Groupon and GNOME: A legal war that almost happened

Groupon was about to undergo some dirty business by trademarking the name GNOME for a new POS system. Eventually, it backed down -- but is this a sign of things to come? Jack Wallen reacts.

GNOME and Groupon

In a very strange turn of events -- one that dumbfounded me on every level -- Groupon (that multi-billion dollar coupon company) has decided to create a tablet. The name of that tablet? Well, it was going to be GNOME.

Look familiar? It should. GNOME has been a staple of the Linux desktop since March of 1999, and it's been trademarked since 2006. But when the GNOME Foundation approached Groupon about the trademark, Groupon did was most huge companies do -- they filed for their own trademarks.

So much for logic.

Of course, Groupon did this knowing full well that GNOME is a non-profit organization and doesn't have the funds to go up against a company with $2.5 billion dollars in annual revenue and its own legal team.

All Groupon had to do was choose another name for this tablet -- a device that could be placed next to retail registered to save consumer shopping preferences and handle Point of Sale (POS) transactions. And because they assumed this was a legal battle that they had no chance of losing, they decided to toss aside the fact that GNOME was trademarked.

In reaction to this, the GNOME Foundation has had to reach out its hands to beg the community in an effort to raise the necessary funds to fight this -- funds that could be going to much more important uses (like paying developers, marketing, or server space). In fact, they need roughly $80,000 dollars to go up against Groupon to defend their trademark.

Or so they would have. Fortunately, the open-source community responded... and Groupon responded by pulling the name. Actually, they didn't just pull the name, they made sure everyone knew they were fans of open source and even sourced plenty of their work to GitHub.

So, they are friends of open source.

Coincidentally, conversations between Groupon and the GNOME Foundation had been going on behind closed doors for months. When no agreement could be reached, Groupon seemed as if they were going to go ahead with filing the trademark and "steal" the name GNOME.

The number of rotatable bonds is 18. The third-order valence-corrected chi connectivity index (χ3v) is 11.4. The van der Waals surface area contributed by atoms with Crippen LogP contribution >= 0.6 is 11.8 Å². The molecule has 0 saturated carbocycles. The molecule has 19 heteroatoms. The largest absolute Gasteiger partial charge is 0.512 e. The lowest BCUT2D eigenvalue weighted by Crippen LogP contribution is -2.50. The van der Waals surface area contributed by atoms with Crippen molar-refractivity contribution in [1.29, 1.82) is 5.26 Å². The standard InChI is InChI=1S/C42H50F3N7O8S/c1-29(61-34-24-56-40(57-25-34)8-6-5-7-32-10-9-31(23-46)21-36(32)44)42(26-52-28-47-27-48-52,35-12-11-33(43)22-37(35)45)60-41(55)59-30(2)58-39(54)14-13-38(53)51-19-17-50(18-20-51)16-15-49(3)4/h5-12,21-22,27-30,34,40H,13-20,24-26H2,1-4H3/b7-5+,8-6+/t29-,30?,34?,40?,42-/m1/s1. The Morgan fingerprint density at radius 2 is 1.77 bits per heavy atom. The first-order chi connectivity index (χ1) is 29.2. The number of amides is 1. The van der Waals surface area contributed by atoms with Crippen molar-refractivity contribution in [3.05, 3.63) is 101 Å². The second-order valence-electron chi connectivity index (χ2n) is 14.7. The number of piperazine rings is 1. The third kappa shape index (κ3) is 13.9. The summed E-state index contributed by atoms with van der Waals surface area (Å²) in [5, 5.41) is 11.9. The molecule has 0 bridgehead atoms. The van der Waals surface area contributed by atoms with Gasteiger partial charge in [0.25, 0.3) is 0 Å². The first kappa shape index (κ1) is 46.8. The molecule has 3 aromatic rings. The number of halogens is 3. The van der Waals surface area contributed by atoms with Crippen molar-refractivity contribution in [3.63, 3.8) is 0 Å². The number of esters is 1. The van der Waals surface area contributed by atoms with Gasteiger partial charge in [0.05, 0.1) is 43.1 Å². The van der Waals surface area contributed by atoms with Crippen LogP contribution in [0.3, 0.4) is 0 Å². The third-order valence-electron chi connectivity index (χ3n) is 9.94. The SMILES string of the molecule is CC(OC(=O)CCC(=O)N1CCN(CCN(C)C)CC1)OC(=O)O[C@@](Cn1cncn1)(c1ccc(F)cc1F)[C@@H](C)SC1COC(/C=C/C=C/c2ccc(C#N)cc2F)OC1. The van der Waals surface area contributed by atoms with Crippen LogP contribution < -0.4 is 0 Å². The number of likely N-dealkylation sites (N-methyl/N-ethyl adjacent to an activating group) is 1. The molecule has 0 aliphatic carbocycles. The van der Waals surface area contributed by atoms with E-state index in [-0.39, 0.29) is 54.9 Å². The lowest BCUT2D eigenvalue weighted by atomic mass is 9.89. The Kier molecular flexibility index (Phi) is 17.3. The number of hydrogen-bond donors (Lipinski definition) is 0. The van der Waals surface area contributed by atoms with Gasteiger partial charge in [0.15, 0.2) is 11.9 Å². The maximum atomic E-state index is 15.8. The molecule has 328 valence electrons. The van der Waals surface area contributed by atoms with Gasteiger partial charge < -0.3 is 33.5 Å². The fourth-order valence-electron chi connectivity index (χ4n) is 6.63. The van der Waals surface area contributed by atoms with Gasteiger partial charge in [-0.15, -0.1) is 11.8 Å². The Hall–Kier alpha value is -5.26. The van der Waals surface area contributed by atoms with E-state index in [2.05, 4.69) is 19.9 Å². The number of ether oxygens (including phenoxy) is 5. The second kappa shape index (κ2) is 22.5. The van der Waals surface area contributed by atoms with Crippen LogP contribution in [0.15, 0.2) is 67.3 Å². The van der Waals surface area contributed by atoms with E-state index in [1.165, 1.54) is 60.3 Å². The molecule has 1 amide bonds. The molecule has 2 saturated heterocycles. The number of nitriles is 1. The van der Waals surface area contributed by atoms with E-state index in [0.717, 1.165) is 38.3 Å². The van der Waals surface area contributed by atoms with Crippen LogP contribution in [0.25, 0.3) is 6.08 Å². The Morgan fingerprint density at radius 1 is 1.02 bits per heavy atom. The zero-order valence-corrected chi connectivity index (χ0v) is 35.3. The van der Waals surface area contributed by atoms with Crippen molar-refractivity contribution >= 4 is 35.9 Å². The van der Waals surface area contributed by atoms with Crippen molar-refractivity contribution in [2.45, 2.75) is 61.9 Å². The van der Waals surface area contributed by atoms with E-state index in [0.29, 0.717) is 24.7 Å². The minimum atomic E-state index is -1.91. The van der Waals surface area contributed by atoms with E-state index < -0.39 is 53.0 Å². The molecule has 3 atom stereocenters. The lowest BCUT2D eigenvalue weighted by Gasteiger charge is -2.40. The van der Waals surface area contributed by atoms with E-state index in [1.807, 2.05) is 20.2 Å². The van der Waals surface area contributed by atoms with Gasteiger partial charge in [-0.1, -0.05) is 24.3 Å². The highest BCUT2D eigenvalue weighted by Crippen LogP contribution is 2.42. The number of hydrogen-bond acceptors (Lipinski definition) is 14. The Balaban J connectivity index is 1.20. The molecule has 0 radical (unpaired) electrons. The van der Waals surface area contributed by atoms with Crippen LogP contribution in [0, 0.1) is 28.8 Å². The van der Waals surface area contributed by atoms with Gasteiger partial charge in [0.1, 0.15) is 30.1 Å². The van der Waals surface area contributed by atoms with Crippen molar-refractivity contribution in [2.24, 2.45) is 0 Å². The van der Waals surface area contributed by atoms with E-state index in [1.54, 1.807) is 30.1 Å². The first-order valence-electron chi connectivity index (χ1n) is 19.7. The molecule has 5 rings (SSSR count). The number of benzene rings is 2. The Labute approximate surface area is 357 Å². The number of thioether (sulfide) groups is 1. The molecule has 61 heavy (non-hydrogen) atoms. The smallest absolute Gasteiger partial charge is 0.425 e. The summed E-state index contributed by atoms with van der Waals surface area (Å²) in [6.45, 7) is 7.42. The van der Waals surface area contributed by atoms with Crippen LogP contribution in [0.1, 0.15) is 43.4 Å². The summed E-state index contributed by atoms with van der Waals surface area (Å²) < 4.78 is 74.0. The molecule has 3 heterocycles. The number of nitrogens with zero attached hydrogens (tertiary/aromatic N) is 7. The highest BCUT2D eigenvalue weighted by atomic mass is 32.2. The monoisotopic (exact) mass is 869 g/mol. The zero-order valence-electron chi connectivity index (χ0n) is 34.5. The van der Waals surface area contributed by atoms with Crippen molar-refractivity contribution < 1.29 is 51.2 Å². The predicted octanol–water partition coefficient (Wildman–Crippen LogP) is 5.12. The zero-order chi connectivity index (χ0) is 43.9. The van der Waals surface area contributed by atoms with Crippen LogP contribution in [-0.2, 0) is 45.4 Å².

Know your friends... as one might say.

But then, in typical open-source fashion, the community reacted. Emails, canceling of Groupon accounts, tweets -- anything they could to support the GNOME Foundation and a name that has long been synonymous with Linux.

Within a span of 24 hours, it succeeded. Groupon backed down and the GNOME name is safe. $80,000 and drawn out court battles will not be necessary. Huzzah!

This is, however, a reminder of how typically open source and small companies are treated by big business, and it's a behavior that needs to cease. Just because you have the funds to press on with a case for a trademark, doesn't mean you should. But that's not how Groupon felt. They filed for 10 trademarks, including one for the name GNOME, and looked ready to pounce.

The assumption is clear -- the corporate world assumes FLOSS trademarks are not so much open source, but open season. You want it, you've got the money, so take it. If your company's value is high enough, you could pretty much take on any trademark and win. Major corporations assume the practice of running over the small guy is just part of the capitalist ecosystem, and this move by Groupon would have perfectly illustrated this.

How can we, as a collective group of open-source professionals and enthusiasts, prevent other big companies from doing the same? Once upon a time, open source had an angel called Groklaw looking over its shoulder. However, that no longer exists. Now, it sometimes feels like open source has to looking over its own shoulder for predatory behavior.

In light of something that ultimately didn't happen, how can open source protect itself from having to go to court to fight over something it shouldn't have to fight? Let us know your thoughts and suggestions in the discussion thread below.

By Jack Wallen

Jack Wallen is an award-winning writer for TechRepublic, The New Stack, and Linux New Media. He's covered a variety of topics for over twenty years and is an avid promoter of open source. For more news about Jack Wallen, visit his website jackwallen....